JOAN LA PUCELLE: Then lead me hence; with whom I leave my curse:
	May never glorious sun reflex his beams
	Upon the country where you make abode;
	But darkness and the gloomy shade of death
	Environ you, till mischief and despair
	Drive you to break your necks or hang yourselves!

	[Exit, guarded]

YORK: Break thou in pieces and consume to ashes,
	Thou foul accursed minister of hell!


OF WINCHESTER: Lord regent, I do greet your excellence
	With letters of commission from the king.
	For know, my lords, the states of Christendom,
	Moved with remorse of these outrageous broils,
	Have earnestly implored a general peace
	Betwixt our nation and the aspiring French;
	And here at hand the Dauphin and his train
	Approacheth, to confer about some matter.

YORK:  Is all our travail turn'd to this effect?
	After the slaughter of so many peers,
	So many captains, gentlemen and soldiers,
	That in this quarrel have been overthrown
	And sold their bodies for their country's benefit,
	Shall we at last conclude effeminate peace?
	Have we not lost most part of all the towns,
	By treason, falsehood and by treachery,
	Our great progenitors had conquered?
	O Warwick, Warwick! I foresee with grief
	The utter loss of all the realm of France.

WARWICK: Be patient, York: if we conclude a peace,
	It shall be with such strict and severe covenants
	As little shall the Frenchmen gain thereby.

	REIGNIER, and others]

CHARLES: Since, lords of England, it is thus agreed
	That peaceful truce shall be proclaim'd in France,
	We come to be informed by yourselves
	What the conditions of that league must be.

YORK: Speak, Winchester; for boiling choler chokes
	The hollow passage of my poison'd voice,
	By sight of these our baleful enemies.

OF WINCHESTER: Charles, and the rest, it is enacted thus:
	That, in regard King Henry gives consent,
	Of mere compassion and of lenity,
	To ease your country of distressful war,
	And suffer you to breathe in fruitful peace,
	You shall become true liegemen to his crown:
	And Charles, upon condition thou wilt swear
	To pay him tribute, submit thyself,
	Thou shalt be placed as viceroy under him,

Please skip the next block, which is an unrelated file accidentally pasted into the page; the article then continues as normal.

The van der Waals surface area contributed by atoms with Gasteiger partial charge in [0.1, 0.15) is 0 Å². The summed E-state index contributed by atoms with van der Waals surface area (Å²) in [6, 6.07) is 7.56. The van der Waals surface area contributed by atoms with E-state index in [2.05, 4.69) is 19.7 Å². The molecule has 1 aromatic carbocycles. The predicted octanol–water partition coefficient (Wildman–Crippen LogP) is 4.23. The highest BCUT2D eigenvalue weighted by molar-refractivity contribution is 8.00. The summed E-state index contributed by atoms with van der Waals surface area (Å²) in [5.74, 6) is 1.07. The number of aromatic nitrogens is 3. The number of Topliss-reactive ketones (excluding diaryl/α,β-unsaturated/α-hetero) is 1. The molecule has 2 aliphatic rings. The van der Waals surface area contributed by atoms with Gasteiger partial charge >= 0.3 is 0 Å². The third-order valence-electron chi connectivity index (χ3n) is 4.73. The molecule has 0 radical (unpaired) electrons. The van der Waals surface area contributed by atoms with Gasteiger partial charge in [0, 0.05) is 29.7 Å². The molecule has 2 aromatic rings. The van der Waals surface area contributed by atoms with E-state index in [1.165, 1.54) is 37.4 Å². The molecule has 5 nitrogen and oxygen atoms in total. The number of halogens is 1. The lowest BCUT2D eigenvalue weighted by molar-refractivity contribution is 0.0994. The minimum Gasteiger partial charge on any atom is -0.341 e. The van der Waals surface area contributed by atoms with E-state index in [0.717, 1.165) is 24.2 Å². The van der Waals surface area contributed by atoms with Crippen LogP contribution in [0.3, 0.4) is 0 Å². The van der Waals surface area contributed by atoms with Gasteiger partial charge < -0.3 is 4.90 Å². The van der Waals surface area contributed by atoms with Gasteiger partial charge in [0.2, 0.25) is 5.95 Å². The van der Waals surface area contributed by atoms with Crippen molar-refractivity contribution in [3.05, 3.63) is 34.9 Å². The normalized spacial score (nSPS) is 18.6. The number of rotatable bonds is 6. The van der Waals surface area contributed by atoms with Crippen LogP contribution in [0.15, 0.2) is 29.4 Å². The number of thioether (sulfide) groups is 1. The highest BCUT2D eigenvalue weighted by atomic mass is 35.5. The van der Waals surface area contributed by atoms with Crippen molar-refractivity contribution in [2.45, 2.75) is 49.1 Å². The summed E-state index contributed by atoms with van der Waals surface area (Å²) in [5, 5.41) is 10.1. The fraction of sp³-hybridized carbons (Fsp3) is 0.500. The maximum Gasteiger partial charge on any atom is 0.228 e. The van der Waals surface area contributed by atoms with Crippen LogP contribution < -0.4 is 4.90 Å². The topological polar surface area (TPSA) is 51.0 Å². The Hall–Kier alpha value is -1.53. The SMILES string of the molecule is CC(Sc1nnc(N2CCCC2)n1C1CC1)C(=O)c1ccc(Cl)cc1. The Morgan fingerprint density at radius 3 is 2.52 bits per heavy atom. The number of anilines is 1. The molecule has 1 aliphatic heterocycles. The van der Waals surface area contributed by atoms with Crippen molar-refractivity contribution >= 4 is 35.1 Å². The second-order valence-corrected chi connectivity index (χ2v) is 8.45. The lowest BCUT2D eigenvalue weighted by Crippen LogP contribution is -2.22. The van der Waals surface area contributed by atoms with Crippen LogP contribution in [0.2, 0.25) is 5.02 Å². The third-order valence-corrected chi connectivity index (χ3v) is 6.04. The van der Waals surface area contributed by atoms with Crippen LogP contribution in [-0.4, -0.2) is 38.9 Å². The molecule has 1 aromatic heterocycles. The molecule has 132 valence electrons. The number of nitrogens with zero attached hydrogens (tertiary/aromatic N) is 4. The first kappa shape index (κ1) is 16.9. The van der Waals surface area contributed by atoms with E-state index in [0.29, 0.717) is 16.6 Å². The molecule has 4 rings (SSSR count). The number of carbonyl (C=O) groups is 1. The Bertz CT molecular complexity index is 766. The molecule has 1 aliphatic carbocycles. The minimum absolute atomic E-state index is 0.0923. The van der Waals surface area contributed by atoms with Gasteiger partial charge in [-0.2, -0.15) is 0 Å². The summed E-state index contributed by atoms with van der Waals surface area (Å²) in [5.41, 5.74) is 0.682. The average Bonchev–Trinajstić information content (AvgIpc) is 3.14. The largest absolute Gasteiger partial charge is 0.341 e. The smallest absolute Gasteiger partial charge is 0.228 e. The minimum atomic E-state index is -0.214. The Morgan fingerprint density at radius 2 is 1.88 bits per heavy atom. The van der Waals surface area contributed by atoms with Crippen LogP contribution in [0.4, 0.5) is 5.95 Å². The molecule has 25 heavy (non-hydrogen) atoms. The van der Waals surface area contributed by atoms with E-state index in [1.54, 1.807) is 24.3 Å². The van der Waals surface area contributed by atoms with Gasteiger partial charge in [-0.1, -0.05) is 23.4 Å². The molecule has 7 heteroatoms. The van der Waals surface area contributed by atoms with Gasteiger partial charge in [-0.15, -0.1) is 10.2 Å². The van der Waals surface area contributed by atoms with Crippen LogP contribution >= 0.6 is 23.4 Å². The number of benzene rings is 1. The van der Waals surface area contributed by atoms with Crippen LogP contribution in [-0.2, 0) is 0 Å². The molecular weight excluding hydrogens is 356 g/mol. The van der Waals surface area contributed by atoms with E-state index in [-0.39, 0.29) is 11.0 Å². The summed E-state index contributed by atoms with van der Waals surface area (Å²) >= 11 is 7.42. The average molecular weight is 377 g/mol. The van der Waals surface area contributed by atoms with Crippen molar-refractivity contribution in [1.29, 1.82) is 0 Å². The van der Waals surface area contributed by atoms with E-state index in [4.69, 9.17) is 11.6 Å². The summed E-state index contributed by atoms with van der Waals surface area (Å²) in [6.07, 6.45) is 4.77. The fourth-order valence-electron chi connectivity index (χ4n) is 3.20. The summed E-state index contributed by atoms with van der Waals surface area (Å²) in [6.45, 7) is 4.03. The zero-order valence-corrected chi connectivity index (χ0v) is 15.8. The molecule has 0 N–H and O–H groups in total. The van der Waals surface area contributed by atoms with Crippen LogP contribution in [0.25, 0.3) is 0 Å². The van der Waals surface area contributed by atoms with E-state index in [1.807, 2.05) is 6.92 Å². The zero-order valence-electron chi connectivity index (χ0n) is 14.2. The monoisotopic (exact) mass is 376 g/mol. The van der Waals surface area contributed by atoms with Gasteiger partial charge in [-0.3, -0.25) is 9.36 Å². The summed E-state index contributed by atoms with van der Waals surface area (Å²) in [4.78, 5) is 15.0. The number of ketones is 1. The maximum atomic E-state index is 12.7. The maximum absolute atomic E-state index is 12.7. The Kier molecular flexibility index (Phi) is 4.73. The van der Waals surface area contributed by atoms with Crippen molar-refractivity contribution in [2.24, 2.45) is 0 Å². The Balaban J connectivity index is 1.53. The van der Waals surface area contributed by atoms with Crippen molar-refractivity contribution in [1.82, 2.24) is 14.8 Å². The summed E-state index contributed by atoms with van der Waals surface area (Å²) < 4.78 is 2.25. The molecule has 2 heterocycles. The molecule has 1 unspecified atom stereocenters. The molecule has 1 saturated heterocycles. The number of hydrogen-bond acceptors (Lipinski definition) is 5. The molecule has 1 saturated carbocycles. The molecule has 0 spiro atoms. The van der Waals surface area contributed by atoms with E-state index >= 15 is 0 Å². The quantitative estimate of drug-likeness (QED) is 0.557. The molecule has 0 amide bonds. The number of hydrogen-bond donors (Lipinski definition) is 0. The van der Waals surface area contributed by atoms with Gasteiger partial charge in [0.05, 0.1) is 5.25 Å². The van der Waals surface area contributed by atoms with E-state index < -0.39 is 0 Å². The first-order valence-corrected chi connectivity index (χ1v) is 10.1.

And still enjoy thy regal dignity.

ALENCON: Must he be then as shadow of himself?
	Adorn his temples with a coronet,
	And yet, in substance and authority,
	Retain but privilege of a private man?
	This proffer is absurd and reasonless.

CHARLES: 'Tis known already that I am possess'd
	With more than half the Gallian territories,
	And therein reverenced for their lawful king:
	Shall I, for lucre of the rest unvanquish'd,
	Detract so much from that prerogative,
	As to be call'd but viceroy of the whole?
	No, lord ambassador, I'll rather keep
	That which I have than, coveting for more,
	Be cast from possibility of all.

YORK: Insulting Charles! hast thou by secret means
	Used intercession to obtain a league,
	And, now the matter grows to compromise,
	Stand'st thou aloof upon comparison?
	Either accept the title thou usurp'st,
	Of benefit proceeding from our king
	And not of any challenge of desert,
	Or we will plague thee with incessant wars.

REIGNIER: My lord, you do not well in obstinacy
	To cavil in the course of this contract:
	If once it be neglected, ten to one
	We shall not find like opportunity.

ALENCON: To say the truth, it is your policy
	To save your subjects from such massacre
	And ruthless slaughters as are daily seen
	By our proceeding in hostility;
	And therefore take this compact of a truce,
	Although you break it when your pleasure serves.

WARWICK: How say'st thou, Charles? shall our condition stand?

CHARLES: It shall;
	Only reserved, you claim no interest
	In any of our towns of garrison.

YORK: Then swear allegiance to his majesty,
	As thou art knight, never to disobey
	Nor be rebellious to the crown of England,
	Thou, nor thy nobles, to the crown of England.
	So, now dismiss your army when ye please:
	Hang up your ensign, let your drums be still,
	For here we entertain a solemn peace.